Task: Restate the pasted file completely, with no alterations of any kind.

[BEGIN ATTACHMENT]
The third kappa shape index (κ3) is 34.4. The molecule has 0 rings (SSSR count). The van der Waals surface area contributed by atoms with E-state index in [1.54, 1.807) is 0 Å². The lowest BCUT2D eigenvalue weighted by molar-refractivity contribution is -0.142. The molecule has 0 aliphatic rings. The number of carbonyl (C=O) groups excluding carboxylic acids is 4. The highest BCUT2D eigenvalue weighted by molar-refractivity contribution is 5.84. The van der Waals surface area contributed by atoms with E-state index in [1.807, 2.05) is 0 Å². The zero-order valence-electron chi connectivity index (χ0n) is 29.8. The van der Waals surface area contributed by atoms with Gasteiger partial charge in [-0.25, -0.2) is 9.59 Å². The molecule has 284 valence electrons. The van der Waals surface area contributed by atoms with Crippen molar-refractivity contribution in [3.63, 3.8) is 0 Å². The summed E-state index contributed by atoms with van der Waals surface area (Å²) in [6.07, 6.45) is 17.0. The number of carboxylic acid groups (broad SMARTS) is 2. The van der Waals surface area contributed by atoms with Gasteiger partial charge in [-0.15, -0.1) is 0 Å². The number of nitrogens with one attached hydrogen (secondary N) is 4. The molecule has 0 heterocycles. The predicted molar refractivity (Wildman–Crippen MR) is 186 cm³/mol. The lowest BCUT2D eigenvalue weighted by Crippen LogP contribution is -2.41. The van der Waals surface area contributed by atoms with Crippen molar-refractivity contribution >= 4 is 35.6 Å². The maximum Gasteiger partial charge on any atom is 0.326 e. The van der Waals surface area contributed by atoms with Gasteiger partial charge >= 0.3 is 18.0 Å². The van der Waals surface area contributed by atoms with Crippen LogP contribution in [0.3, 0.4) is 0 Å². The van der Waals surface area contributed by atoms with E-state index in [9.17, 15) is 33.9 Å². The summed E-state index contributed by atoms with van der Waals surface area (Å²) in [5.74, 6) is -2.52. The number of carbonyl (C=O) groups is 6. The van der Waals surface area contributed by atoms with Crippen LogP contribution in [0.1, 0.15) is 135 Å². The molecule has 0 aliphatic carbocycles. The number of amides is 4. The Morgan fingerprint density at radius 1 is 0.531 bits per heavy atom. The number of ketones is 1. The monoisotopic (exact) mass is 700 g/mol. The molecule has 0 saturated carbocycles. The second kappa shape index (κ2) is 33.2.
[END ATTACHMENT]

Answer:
The third kappa shape index (κ3) is 34.4. The molecule has 0 rings (SSSR count). The van der Waals surface area contributed by atoms with E-state index in [1.54, 1.807) is 0 Å². The lowest BCUT2D eigenvalue weighted by molar-refractivity contribution is -0.142. The molecule has 0 aliphatic rings. The number of carbonyl (C=O) groups excluding carboxylic acids is 4. The highest BCUT2D eigenvalue weighted by molar-refractivity contribution is 5.84. The van der Waals surface area contributed by atoms with E-state index in [1.807, 2.05) is 0 Å². The zero-order valence-electron chi connectivity index (χ0n) is 29.8. The van der Waals surface area contributed by atoms with Gasteiger partial charge in [-0.25, -0.2) is 9.59 Å². The molecule has 284 valence electrons. The van der Waals surface area contributed by atoms with Crippen molar-refractivity contribution in [3.63, 3.8) is 0 Å². The summed E-state index contributed by atoms with van der Waals surface area (Å²) in [6.07, 6.45) is 17.0. The number of carboxylic acid groups (broad SMARTS) is 2. The van der Waals surface area contributed by atoms with Gasteiger partial charge in [-0.15, -0.1) is 0 Å². The number of nitrogens with one attached hydrogen (secondary N) is 4. The molecule has 0 heterocycles. The predicted molar refractivity (Wildman–Crippen MR) is 186 cm³/mol. The lowest BCUT2D eigenvalue weighted by Crippen LogP contribution is -2.41. The van der Waals surface area contributed by atoms with Crippen molar-refractivity contribution >= 4 is 35.6 Å². The maximum Gasteiger partial charge on any atom is 0.326 e. The van der Waals surface area contributed by atoms with Gasteiger partial charge >= 0.3 is 18.0 Å². The van der Waals surface area contributed by atoms with Crippen LogP contribution in [0.3, 0.4) is 0 Å². The van der Waals surface area contributed by atoms with E-state index in [9.17, 15) is 33.9 Å². The summed E-state index contributed by atoms with van der Waals surface area (Å²) in [5.74, 6) is -2.52. The number of carbonyl (C=O) groups is 6. The van der Waals surface area contributed by atoms with Crippen LogP contribution in [0.1, 0.15) is 135 Å². The molecule has 0 aliphatic carbocycles. The number of amides is 4. The Morgan fingerprint density at radius 1 is 0.531 bits per heavy atom. The number of ketones is 1. The monoisotopic (exact) mass is 700 g/mol. The molecule has 0 saturated carbocycles. The second kappa shape index (κ2) is 33.2.